Angola: Angolan kwanza hits new record low in October amid steep downward trend
October 14, 2015
During October the Angolan kwanza (AOA) continued losing ground against the U.S dollar, thus furthering the trend that began in mid-2014. The fragile currency reflects the economic difficulties that the country is facing amid depressed oil prices and strapped government finances. In fact, the kwanza reached an all-time low on 9 October when it traded at 136.43 AOA per USD. The figure was 8.7% weaker than on the same day in the previous month and 38.0% weaker on an annual basis. As of 13 October, the kwanza had lost 32.5% of its value since the beginning of the year.
The ongoing depreciation of the kwanza follows last month’s decision by the Central Bank to devalue the currency in the interbank market. This is the second devaluation of the currency since June and, according to a source in the Central Bank, further devaluations are expected. Adding to that, planned spending for next year is expected to be cut by a quarter. China’s demand for Angolan oil has fueled a steep increase in the country’s trade in recent years, helping Angola to boost its economy, but also leaving the country considerably vulnerable to global economic swings and policy shifts in Beijing.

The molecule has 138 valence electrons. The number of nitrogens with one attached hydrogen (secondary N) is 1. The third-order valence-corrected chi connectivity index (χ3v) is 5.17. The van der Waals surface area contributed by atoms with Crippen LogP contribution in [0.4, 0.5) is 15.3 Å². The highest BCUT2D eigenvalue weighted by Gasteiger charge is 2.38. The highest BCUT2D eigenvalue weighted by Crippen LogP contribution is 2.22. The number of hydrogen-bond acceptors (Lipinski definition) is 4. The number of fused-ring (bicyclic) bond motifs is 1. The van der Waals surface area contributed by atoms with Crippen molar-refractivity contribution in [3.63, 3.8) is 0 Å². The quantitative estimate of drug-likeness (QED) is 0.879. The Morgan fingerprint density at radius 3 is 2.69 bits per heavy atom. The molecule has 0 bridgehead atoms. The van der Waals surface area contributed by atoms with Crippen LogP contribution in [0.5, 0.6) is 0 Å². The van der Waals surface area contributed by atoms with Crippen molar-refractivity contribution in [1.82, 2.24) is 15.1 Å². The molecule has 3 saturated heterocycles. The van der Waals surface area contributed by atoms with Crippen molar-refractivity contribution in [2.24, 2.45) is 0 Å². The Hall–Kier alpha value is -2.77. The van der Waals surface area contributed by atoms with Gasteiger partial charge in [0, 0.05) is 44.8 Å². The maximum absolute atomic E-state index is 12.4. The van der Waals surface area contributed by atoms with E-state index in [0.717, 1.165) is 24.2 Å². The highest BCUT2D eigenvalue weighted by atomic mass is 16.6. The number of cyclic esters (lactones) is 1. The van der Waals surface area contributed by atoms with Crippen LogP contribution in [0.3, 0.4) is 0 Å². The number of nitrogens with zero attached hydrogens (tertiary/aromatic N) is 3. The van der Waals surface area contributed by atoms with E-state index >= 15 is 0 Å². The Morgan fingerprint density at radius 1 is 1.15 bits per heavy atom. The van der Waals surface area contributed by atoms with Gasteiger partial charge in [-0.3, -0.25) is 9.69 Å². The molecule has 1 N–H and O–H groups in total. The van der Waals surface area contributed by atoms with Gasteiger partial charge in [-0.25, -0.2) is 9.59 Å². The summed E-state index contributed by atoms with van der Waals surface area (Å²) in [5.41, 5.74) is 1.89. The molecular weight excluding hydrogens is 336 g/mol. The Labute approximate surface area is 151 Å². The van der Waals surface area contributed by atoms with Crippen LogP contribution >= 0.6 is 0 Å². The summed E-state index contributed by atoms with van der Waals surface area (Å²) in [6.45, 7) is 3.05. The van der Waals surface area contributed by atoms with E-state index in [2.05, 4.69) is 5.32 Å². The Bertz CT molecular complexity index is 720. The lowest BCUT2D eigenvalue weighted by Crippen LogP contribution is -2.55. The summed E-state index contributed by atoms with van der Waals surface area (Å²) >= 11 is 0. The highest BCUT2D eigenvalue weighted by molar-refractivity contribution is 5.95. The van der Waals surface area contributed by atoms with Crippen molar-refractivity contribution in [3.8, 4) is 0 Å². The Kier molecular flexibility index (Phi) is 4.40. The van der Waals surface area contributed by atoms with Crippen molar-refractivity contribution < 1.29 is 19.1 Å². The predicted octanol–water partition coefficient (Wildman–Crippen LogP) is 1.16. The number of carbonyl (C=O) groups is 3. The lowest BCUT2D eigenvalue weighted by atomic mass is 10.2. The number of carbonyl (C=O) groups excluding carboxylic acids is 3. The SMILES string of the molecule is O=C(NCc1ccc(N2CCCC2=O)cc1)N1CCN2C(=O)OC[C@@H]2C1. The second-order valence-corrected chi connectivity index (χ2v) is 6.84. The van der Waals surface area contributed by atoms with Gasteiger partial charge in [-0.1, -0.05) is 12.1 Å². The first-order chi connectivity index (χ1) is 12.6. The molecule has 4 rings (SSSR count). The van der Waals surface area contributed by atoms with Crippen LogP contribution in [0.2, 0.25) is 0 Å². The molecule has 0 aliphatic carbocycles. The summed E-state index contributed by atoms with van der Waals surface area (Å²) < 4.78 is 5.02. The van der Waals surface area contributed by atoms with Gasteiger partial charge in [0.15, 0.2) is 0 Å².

The Central Bank decided to leave the monetary policy rate unchanged when it met on 27–28 September following the hike on 28 August. The Central Bank of Angola has hiked its monetary policy rate four times this year to contain soaring inflation. Angola is facing a foreign exchange shortage as low oil prices coupled with diminishing demand from China have taken a slice out of revenues from crude oil, which account for around 95% of the country’s exports and one-third of government’s earnings.
Author: Dirina Mançellari, Senior Economist